For each suffix of a read, we thus obtain a set of exact matches and alternative inexact matches and their respective positions in the reference sequence. These exact and inexact matches act as seeds. If a seed occurs more than t times in the reference genome, then it is omitted, where t is a user specified parameter ( segemehl option –maxocc ). The heuristics rigorously selects the exact or inexact seed with the smallest E-value, computed according to the Blast-statistics . If this E-value is smaller than some user defined threshold ( segemehl option -E ), the bitvector algorithm of  is applied to a region around the genomic position of the seed to obtain an alignment of the read and the reference sequence. While the score based search for local alignment seeds controls the sensitivity of our matching model, the bitvector alignment controls its specificity: if the alignment has more matching characters than some user specified percentage a of the read ( segemehl option -A ) the corresponding genomic position is reported (see Methods).
The computation of the longest prefix match is implemented by a top-down traversal of a conceptual suffix interval tree, guided by the characters of the read. The suffix interval tree is equivalent to a suffix trie (see Methods). The traversal delivers a matching stem. Note that for the DNA alphabet there are at most four edges outgoing from each node of the suffix interval tree. To introduce mismatches, the traversal is simply continued with alternative edges, i.e. edges diverging from the matching stem. To introduce insertions, the traversal is not regularly continued, but characters of the read are skipped. Deletions are simulated by skipping nodes of the suffix interval tree and continuing the search at their child nodes (see Methods). We refer to these alternative paths that branch off from the matching stem as branches. The maximum number of branches to be considered is controlled by the seed differences threshold k ( segemehl option -D ). Note, that while matching character by character along a suffix of a read, the number of branches is expected to decrease quickly.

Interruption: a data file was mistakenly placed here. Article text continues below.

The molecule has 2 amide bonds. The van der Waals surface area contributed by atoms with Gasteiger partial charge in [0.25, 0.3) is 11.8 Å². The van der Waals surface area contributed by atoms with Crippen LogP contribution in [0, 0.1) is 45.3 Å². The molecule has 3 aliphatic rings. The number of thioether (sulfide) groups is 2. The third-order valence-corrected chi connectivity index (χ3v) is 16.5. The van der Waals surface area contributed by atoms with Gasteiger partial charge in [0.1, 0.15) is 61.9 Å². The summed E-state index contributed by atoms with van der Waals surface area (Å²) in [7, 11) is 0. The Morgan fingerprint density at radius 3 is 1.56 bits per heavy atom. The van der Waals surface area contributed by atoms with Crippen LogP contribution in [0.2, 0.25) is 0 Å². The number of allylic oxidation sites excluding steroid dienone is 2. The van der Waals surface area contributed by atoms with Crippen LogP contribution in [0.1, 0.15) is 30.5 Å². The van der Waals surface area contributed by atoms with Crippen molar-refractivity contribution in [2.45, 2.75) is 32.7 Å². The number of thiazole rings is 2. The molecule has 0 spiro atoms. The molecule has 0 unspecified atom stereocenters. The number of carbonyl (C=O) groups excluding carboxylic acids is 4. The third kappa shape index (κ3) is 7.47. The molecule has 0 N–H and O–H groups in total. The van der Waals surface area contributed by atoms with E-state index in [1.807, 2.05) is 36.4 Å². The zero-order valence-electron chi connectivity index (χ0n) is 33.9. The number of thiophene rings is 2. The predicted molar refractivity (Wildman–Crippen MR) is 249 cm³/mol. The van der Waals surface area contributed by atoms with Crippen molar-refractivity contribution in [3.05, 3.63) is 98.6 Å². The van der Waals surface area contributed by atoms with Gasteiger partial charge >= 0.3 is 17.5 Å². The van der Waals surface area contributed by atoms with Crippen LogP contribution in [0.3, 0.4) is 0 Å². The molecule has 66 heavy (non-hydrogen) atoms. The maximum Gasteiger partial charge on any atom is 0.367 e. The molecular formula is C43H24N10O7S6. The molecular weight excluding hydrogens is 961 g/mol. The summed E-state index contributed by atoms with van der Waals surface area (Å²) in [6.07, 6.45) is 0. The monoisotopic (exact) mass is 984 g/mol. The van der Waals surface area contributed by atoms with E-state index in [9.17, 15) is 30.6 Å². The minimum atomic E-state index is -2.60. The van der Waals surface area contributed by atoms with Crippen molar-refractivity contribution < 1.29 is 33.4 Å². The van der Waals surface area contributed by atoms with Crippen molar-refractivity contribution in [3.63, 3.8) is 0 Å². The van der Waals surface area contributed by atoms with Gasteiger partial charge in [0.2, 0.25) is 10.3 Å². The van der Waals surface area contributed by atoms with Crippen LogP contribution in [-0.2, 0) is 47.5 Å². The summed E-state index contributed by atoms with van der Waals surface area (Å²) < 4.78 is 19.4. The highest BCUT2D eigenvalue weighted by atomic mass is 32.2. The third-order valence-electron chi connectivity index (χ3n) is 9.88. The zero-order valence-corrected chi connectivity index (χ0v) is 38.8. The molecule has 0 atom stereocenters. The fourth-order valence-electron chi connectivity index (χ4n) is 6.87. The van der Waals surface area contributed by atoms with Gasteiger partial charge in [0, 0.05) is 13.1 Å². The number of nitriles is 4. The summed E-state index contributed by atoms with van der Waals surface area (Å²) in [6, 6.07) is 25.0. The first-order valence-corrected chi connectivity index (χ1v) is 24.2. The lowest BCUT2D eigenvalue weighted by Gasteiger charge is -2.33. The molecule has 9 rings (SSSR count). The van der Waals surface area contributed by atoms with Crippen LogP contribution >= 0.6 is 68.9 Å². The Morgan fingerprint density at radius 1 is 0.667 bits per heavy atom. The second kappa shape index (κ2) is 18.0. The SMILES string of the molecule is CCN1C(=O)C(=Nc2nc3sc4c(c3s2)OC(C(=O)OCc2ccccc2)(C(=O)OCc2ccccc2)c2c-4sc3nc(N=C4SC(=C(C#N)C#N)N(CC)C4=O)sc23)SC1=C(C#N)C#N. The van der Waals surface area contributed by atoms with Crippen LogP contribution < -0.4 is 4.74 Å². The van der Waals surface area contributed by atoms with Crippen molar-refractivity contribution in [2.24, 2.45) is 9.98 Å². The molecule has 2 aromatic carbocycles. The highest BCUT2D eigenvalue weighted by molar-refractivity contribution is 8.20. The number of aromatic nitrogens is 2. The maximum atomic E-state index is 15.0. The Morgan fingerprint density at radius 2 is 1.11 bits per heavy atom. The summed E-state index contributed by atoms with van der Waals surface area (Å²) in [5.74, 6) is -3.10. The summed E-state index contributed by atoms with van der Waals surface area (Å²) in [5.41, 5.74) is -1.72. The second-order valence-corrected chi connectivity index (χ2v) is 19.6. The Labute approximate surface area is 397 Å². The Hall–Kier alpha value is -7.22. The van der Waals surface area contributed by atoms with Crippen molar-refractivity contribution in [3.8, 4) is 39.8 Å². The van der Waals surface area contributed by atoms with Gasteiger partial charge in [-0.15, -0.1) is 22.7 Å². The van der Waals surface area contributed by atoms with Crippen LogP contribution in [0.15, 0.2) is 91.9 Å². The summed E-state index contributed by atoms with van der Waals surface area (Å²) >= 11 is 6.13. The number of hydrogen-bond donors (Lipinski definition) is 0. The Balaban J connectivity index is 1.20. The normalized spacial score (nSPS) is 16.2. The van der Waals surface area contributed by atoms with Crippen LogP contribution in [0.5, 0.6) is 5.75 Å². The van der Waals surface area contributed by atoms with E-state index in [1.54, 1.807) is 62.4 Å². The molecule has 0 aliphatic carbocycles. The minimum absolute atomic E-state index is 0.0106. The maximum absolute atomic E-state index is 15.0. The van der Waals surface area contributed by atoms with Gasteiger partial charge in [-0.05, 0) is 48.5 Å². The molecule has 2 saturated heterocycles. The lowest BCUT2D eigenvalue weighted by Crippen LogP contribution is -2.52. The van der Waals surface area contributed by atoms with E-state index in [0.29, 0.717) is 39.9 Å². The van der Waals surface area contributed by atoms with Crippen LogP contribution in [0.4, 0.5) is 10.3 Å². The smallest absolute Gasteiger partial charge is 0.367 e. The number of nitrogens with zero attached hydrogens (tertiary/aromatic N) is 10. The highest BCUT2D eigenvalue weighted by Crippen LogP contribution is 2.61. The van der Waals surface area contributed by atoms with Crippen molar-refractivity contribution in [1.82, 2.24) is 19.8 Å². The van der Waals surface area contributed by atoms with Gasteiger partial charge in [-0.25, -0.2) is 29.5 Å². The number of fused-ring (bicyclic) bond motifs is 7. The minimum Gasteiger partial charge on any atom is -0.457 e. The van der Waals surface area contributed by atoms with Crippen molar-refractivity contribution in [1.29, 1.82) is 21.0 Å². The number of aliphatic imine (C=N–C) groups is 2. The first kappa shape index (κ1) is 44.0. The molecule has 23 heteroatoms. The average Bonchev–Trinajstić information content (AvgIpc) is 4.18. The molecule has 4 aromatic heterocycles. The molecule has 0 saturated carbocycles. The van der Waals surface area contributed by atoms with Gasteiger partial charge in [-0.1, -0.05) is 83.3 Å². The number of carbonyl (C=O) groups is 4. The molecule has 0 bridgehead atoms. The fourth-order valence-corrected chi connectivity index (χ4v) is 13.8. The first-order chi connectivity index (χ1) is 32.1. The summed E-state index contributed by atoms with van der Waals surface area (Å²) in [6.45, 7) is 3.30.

segemehl constructs indices either for each chromosome of a genome and the matching is performed chromosome-wise or, depending on the available RAM , chromosomes are combined to larger sequences. Compared to other methods, the index structure used by segemehl is significantly larger. For example, the enhanced suffix array of human chromosome 1 occupies approximately 3 GB of space. As it is stored on disk, the index only needs to be computed once. The construction of the index requires linear time. For example, on a single CPU, the construction of the complete enhanced suffix array for human chromosome 1 takes approximately 15 minutes. For our comparison, we ran segemehl with maximum occurrence parameter t = 500. The maximum E-value for seeds was set to 0.5 and minimum identity threshold to a = 85% which corresponds to a maximum of ⌈0.15·m⌉ differences in an alignment of the read of length m.